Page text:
The Sisterhood of the Travelling Tumor?

As usual, I don’t get it. I’m not feeling the warm fuzzies here nor this special sisterhood with every other women who has had breast cancer, or is in treatment for breast cancer, or has breast cancer –  no more than I feel a special bond with everyone who’s had a ruptured disc, or a bad case of food poisoning, or suicidal ideation as an adolescence.

There’s this seeming mythos built around breast cancer, all tied together with pretty pink ribbons and clever marketing, that somehow it’s all about sisterhood and the special bond we all have as women, specifically as women “Survivors of Breast Cancer”. It’s not something the diabetics get, nor those with MS, nor those with less well branded forms of cancer – you don’t see the Uterine Cancer Sisterhood rallying ’round, but breast cancer? It’s as though we’re all supposed to be out in the woods somewhere, making S’mores and bonding around the campfire, this not-so-exclusive little sorority group linking arms and singing Kum-Ba-Ya to the stars.

It’s not quite clicking for me, boys and girls. It’s cancer, it’s not a bonding experience, it doesn’t make us comrades – we all handle it differently, we all have different cancers, we have different treatments and different reactions, and vastly different resources to draw on. I don’t feel an especial pink ribboned closeness – I don’t even like some of these people.

That we might share a general diagnosis of ‘breast cancer‘ (and that is pretty general – it says nothing about type, or stage, or treatment, or prognosis) doesn’t mean that much to me. I share a general diagnosis of ‘mortal‘ with pretty much everyone on this planet; I still don’t like many of them.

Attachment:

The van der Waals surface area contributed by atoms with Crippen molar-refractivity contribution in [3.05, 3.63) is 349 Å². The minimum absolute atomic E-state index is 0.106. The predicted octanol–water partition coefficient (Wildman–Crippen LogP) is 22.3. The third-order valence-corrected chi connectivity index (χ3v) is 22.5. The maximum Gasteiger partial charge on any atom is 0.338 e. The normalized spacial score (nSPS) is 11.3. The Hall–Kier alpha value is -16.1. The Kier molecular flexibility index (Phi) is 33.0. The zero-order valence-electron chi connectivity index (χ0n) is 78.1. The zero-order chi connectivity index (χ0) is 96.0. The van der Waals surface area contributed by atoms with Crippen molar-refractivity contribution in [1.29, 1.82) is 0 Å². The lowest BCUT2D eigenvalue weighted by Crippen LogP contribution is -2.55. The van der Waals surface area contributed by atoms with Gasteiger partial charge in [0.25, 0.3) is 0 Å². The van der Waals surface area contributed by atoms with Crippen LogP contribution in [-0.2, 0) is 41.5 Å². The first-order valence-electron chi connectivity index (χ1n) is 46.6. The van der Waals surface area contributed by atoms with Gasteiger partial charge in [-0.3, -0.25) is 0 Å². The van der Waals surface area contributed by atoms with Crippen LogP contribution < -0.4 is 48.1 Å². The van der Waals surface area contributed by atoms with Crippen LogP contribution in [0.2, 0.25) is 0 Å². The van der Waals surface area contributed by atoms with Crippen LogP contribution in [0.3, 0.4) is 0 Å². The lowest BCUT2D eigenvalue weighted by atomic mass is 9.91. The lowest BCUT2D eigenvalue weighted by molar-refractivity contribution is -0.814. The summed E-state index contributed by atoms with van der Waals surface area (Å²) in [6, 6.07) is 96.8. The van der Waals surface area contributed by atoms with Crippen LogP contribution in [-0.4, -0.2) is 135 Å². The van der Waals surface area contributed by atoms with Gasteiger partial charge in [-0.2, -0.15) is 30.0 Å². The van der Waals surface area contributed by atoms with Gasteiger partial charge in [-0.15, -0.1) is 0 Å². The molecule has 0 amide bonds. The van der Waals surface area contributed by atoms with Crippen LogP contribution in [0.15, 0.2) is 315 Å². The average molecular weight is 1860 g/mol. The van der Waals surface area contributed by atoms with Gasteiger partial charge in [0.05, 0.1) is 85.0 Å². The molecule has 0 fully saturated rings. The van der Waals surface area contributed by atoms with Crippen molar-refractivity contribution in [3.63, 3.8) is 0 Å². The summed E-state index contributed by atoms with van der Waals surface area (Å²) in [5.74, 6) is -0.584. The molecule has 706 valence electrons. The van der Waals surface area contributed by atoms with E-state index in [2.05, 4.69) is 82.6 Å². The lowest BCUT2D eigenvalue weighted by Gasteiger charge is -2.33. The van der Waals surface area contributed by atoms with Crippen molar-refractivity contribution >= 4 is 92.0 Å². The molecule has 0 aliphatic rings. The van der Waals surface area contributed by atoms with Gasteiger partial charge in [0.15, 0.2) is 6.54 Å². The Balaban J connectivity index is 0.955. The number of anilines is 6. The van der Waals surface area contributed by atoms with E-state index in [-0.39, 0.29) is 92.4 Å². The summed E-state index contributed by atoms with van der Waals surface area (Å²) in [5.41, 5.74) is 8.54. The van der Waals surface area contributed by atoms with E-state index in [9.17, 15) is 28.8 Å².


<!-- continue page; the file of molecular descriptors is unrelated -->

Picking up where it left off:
Some of them annoy me intensely, in fact.

I know what it was like, what it is like, to have my particular case of Stage 1 breast cancer; I know how my particular body has handled the surgery and the T/C chemotherapy; how it’s coping with radiation so far; I know some resources and coping strategies I’ve found useful; I know a bit more about this than many and a bit more than I’d like to, and that’s it. I’ll share anything I’ve learned that might help anyone else, and I’ll do it gladly, but…

I don’t think I know anything about how someone with Stage 4 breast cancer feels; I don’t know how someone who’s had to have – or chosen to have – a mastectomy feels. Or a reconstruction. I don’t know what it’s like to have hours of nausea and vomiting after chemotherapy; to have a port put in; to have a recurrence; to not be able to afford treatment; to have children or a lover or a husband to care for and worry about as well. And even if I did, the most I could tell you about would be my experience – which might or might not bear any resemblance to your experience of the same situation, and might or might not be of any use to you.

Anything you can take from my experience that’s useful, you’re more than welcome to; any knowledge I have that will help is yours, freely given – not for some mythical sisterhood we might share, but because we’re all humans, struggling through this together as best we can; because life is short and kindness a good thing; because I’d like this time to have been of use.

Still, all of our mileage varies – different diseases, different bodies, different choices, different beliefs, different circumstances. It’s just a disease, after all. It’s not some magical pink ribboned sisterhood glue.

And it annoys the *piss* out of me when people presume otherwise.

This entry was posted in breast cancer and tagged , . Bookmark the permalink.

1 Response to The Sisterhood of the Travelling Tumor?

  1. Pingback: talking to house plants | ihavebreastcancerblog

Leave a Reply

Fill in your details below or click an icon to log in: Logo

You are commenting using your account. Log Out /  Change )

Google photo

You are commenting using your Google account. Log Out /  Change )

Twitter picture

You are commenting using your Twitter account. Log Out /  Change )

Facebook photo

You are commenting using your Facebook account. Log Out /  Change )

Connecting to %s